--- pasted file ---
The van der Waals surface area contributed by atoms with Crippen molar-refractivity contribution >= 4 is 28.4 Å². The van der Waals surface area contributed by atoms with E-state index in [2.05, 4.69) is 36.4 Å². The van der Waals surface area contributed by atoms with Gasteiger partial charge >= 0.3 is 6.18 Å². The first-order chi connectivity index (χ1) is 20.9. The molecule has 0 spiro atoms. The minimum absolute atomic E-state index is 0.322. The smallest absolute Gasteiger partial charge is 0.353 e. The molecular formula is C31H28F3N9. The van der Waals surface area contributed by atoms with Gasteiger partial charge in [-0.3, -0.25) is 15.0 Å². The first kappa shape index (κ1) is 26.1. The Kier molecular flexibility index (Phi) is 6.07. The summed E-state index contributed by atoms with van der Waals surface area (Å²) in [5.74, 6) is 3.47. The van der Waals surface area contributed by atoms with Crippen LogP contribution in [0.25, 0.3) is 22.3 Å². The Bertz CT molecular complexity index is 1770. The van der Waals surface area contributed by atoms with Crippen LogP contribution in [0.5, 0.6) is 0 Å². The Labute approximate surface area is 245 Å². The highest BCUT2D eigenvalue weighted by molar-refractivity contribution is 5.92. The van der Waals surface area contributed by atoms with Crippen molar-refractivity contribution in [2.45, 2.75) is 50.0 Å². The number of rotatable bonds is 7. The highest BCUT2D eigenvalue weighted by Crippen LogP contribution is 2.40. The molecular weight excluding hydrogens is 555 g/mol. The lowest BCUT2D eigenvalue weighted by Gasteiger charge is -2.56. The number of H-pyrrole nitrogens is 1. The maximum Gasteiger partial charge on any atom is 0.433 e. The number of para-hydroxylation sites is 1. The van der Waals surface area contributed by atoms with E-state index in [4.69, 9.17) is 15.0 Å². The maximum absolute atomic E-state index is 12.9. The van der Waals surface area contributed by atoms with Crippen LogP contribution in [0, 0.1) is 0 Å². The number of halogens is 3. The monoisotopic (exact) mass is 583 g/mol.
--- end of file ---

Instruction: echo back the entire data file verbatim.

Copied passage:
The van der Waals surface area contributed by atoms with Crippen molar-refractivity contribution >= 4 is 28.4 Å². The van der Waals surface area contributed by atoms with E-state index in [2.05, 4.69) is 36.4 Å². The van der Waals surface area contributed by atoms with Gasteiger partial charge >= 0.3 is 6.18 Å². The first-order chi connectivity index (χ1) is 20.9. The molecule has 0 spiro atoms. The minimum absolute atomic E-state index is 0.322. The smallest absolute Gasteiger partial charge is 0.353 e. The molecular formula is C31H28F3N9. The van der Waals surface area contributed by atoms with Gasteiger partial charge in [-0.3, -0.25) is 15.0 Å². The first kappa shape index (κ1) is 26.1. The Kier molecular flexibility index (Phi) is 6.07. The summed E-state index contributed by atoms with van der Waals surface area (Å²) in [5.74, 6) is 3.47. The van der Waals surface area contributed by atoms with Crippen LogP contribution in [0.25, 0.3) is 22.3 Å². The Bertz CT molecular complexity index is 1770. The van der Waals surface area contributed by atoms with Crippen LogP contribution in [0.5, 0.6) is 0 Å². The Labute approximate surface area is 245 Å². The highest BCUT2D eigenvalue weighted by molar-refractivity contribution is 5.92. The van der Waals surface area contributed by atoms with Crippen molar-refractivity contribution in [2.45, 2.75) is 50.0 Å². The number of rotatable bonds is 7. The highest BCUT2D eigenvalue weighted by Crippen LogP contribution is 2.40. The molecular weight excluding hydrogens is 555 g/mol. The lowest BCUT2D eigenvalue weighted by Gasteiger charge is -2.56. The number of H-pyrrole nitrogens is 1. The maximum Gasteiger partial charge on any atom is 0.433 e. The number of para-hydroxylation sites is 1. The van der Waals surface area contributed by atoms with E-state index in [4.69, 9.17) is 15.0 Å². The maximum absolute atomic E-state index is 12.9. The van der Waals surface area contributed by atoms with Crippen LogP contribution in [0, 0.1) is 0 Å². The number of halogens is 3. The monoisotopic (exact) mass is 583 g/mol.